Your Lifestyle Choice ...

BROWSE > Home Page / Health & Happiness / Friendships - 4 Health Benefits of Friendship

4 Health Benefits of Friendship


Research shows that the key to your health and happiness is socialisation. Being disconnected from social networks & having few close friends are thought to be health risks, including obesity, hypertension & smoking.

In a 1988 scientific paper by Bert Uchino, it is found that social support is beneficial for your heart, endocrine & immune systems.

People who have friends with whom they can discuss important issues feel they are being cared for & being supported within a social network.

This feeling of being loved is particularly important in fostering self-care.

A 2006 US study by Todd Jackson links high level of social support & community involvement with healthier diet, exercise, sleep habits & other positive effects, especially in women. Worldwide studies (including in the US, Australia and Finland) have also shown that the risk of death is increased amongst people with few and/or low quality social relationships.

What are the 4 health benefits of friendshp?

1.  Motivation

Having a cheerleader is a proven strategy to maintain your health routine, ranging from dieting to exercise or other routine. Research has shown that if you exercise with a partner or friend, you are more likely to lose significantly more weight than if you exercised alone.

A friend can spur you on, inspire you when you feel you can no longer do it anymore, tell you off (hopefully, gently) if you're not meeting your goals.

You will have no greater cheerleader in the game of life than a good friend.

2.  Support

Having someone to talk to when you're lonely can ward off other more serious illnesses such as depression. It also makes you less inclined to turn to food, as a substitute for a friend.

Friends are important as sounding boards, enabling you to de-stress. Being able to confide in a good friend does wonderful things to your blood pressure.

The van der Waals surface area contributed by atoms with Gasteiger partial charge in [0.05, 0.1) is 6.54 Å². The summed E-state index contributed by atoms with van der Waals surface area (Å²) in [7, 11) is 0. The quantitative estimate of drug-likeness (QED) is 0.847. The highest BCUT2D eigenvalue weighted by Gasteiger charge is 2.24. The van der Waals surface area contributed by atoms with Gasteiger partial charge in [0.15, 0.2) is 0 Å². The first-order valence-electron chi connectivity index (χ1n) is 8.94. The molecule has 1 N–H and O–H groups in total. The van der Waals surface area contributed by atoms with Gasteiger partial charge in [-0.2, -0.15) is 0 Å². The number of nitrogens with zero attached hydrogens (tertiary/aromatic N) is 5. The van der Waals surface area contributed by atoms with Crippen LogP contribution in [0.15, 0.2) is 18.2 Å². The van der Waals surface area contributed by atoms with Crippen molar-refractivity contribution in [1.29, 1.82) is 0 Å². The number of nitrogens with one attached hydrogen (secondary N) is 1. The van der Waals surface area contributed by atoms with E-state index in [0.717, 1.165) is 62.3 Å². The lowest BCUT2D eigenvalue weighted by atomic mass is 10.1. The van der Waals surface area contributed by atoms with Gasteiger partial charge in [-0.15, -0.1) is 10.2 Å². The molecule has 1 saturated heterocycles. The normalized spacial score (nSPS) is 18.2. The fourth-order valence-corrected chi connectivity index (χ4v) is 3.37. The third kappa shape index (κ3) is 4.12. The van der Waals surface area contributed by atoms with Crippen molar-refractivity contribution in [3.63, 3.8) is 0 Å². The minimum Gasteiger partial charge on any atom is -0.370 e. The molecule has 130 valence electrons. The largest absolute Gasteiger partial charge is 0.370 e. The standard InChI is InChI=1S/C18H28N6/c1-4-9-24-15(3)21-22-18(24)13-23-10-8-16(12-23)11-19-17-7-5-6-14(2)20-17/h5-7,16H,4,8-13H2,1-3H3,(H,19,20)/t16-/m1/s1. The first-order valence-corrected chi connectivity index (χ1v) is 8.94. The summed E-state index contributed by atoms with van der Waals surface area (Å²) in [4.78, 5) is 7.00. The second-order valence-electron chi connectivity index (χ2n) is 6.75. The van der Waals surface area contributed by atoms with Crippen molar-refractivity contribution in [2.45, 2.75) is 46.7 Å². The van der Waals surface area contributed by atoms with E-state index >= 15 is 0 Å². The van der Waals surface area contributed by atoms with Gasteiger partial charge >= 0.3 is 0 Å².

3.  Accountability

Jackson's study also showed that women who reported greater family/friend connections were more likely to self-care, including keeping up with routine medical appointments. This in turns leads to a reduced risk of chronic diseases and early detection of serious illnesses.

4.  Experiencing a connection with others

It has been shown that even being in a crowded room with strangers can do the trick. For example, taking public transport or heading to a coffee shop with a good book can have a similar soothing effect as being with friends, albeit this can't give the 100% effect that friendship can.

With twitter, you don't even have to do this anymore. All you have to do is join twitter, then login & you can have a friend from anywhere in the world. Don't be shy, type in the first hello & you're on your way. Good luck!

Read more:    7 Ways to be a Good Twitter Friend...


Jackson T. Relationships between perceived close social support and health practices within community samples of American women and men. Journal of Psychology 2006; 140(3): 229-46.

Uchino BN, Cacioppo JT, Kiecolt-Glaser JK. The relationship between social support and physiological processes: A review with emphasis on underlying mechanisms and implications for health. Psychological Bulletin 1996; 119(3): 488-531.

House JS, Landis KR, Umberson D. Social relationships and health. Science 1988; 241(4865):540-45.

House JS, Robbins C, Metzner HL. The association of social relationships and activities with mortality: prospective evidence from the Tecumseh community health study. American Journal of Epidemiology 1982;116(1): 123-40.

Giles LC, Glonek GFV, Luszcz MA, Andrews GR. Effect of social networks on 10 year survival in very old Australians: the Australian longitudinal study of aging. Journal of Epidemiology and Community Health 2005; 59: 574-9.